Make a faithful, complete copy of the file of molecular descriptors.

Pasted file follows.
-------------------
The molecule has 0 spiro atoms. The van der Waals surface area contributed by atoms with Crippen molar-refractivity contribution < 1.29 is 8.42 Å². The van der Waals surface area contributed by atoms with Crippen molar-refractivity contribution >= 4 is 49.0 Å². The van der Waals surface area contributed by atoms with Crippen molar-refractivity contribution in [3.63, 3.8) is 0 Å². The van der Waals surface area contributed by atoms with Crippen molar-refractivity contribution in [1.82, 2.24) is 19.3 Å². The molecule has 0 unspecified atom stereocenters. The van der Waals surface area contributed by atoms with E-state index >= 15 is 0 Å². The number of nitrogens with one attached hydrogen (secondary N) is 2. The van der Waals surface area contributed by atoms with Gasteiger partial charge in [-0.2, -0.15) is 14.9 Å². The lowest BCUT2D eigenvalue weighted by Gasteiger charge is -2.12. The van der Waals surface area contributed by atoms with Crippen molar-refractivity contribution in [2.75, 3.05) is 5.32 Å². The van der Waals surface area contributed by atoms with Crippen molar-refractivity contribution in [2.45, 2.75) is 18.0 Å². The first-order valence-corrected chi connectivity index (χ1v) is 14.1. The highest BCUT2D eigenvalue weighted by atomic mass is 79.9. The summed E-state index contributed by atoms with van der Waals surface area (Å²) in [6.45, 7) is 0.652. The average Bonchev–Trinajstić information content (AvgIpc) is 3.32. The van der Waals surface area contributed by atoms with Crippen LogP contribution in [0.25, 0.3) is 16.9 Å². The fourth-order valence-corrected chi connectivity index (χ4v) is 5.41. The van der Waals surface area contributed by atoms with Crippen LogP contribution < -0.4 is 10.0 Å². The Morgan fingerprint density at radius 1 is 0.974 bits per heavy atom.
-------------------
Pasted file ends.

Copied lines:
The molecule has 0 spiro atoms. The van der Waals surface area contributed by atoms with Crippen molar-refractivity contribution < 1.29 is 8.42 Å². The van der Waals surface area contributed by atoms with Crippen molar-refractivity contribution >= 4 is 49.0 Å². The van der Waals surface area contributed by atoms with Crippen molar-refractivity contribution in [3.63, 3.8) is 0 Å². The van der Waals surface area contributed by atoms with Crippen molar-refractivity contribution in [1.82, 2.24) is 19.3 Å². The molecule has 0 unspecified atom stereocenters. The van der Waals surface area contributed by atoms with E-state index >= 15 is 0 Å². The number of nitrogens with one attached hydrogen (secondary N) is 2. The van der Waals surface area contributed by atoms with Gasteiger partial charge in [-0.2, -0.15) is 14.9 Å². The lowest BCUT2D eigenvalue weighted by Gasteiger charge is -2.12. The van der Waals surface area contributed by atoms with Crippen molar-refractivity contribution in [2.75, 3.05) is 5.32 Å². The van der Waals surface area contributed by atoms with Crippen molar-refractivity contribution in [2.45, 2.75) is 18.0 Å². The first-order valence-corrected chi connectivity index (χ1v) is 14.1. The highest BCUT2D eigenvalue weighted by atomic mass is 79.9. The summed E-state index contributed by atoms with van der Waals surface area (Å²) in [6.45, 7) is 0.652. The average Bonchev–Trinajstić information content (AvgIpc) is 3.32. The van der Waals surface area contributed by atoms with Crippen LogP contribution in [0.25, 0.3) is 16.9 Å². The fourth-order valence-corrected chi connectivity index (χ4v) is 5.41. The van der Waals surface area contributed by atoms with Crippen LogP contribution < -0.4 is 10.0 Å². The Morgan fingerprint density at radius 1 is 0.974 bits per heavy atom.